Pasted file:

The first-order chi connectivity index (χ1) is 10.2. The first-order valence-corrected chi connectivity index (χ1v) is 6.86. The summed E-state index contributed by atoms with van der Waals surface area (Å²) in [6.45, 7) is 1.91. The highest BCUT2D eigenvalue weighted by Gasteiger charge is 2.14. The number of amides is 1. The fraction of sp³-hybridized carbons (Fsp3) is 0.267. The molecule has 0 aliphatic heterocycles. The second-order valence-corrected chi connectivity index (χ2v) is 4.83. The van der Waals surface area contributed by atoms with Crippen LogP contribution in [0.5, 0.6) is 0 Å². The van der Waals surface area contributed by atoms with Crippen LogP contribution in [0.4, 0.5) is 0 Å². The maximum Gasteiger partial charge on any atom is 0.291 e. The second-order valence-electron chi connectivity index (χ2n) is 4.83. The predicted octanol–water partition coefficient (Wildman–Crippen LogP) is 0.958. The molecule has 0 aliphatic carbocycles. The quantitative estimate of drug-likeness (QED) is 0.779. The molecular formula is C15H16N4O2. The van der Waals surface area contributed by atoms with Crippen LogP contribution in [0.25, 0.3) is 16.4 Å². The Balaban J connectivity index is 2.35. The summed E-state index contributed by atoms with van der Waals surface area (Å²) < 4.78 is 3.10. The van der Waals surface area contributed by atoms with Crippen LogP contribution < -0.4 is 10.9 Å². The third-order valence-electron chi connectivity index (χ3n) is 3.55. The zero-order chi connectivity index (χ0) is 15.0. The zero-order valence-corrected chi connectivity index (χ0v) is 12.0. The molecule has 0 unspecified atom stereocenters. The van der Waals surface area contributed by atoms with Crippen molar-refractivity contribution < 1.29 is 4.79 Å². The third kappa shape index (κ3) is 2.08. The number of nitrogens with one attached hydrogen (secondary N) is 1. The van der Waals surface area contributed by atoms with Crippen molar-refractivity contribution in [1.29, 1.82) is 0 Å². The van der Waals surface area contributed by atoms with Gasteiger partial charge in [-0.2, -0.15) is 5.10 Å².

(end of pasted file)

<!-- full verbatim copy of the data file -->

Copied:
The first-order chi connectivity index (χ1) is 10.2. The first-order valence-corrected chi connectivity index (χ1v) is 6.86. The summed E-state index contributed by atoms with van der Waals surface area (Å²) in [6.45, 7) is 1.91. The highest BCUT2D eigenvalue weighted by Gasteiger charge is 2.14. The number of amides is 1. The fraction of sp³-hybridized carbons (Fsp3) is 0.267. The molecule has 0 aliphatic heterocycles. The second-order valence-corrected chi connectivity index (χ2v) is 4.83. The van der Waals surface area contributed by atoms with Crippen LogP contribution in [0.5, 0.6) is 0 Å². The van der Waals surface area contributed by atoms with Crippen LogP contribution in [0.4, 0.5) is 0 Å². The maximum Gasteiger partial charge on any atom is 0.291 e. The second-order valence-electron chi connectivity index (χ2n) is 4.83. The predicted octanol–water partition coefficient (Wildman–Crippen LogP) is 0.958. The molecule has 0 aliphatic carbocycles. The quantitative estimate of drug-likeness (QED) is 0.779. The molecular formula is C15H16N4O2. The van der Waals surface area contributed by atoms with Crippen LogP contribution in [0.25, 0.3) is 16.4 Å². The Balaban J connectivity index is 2.35. The summed E-state index contributed by atoms with van der Waals surface area (Å²) < 4.78 is 3.10. The van der Waals surface area contributed by atoms with Crippen LogP contribution < -0.4 is 10.9 Å². The third-order valence-electron chi connectivity index (χ3n) is 3.55. The zero-order chi connectivity index (χ0) is 15.0. The zero-order valence-corrected chi connectivity index (χ0v) is 12.0. The molecule has 0 unspecified atom stereocenters. The van der Waals surface area contributed by atoms with Crippen molar-refractivity contribution < 1.29 is 4.79 Å². The third kappa shape index (κ3) is 2.08. The number of nitrogens with one attached hydrogen (secondary N) is 1. The van der Waals surface area contributed by atoms with Crippen molar-refractivity contribution in [1.29, 1.82) is 0 Å². The van der Waals surface area contributed by atoms with Gasteiger partial charge in [-0.2, -0.15) is 5.10 Å².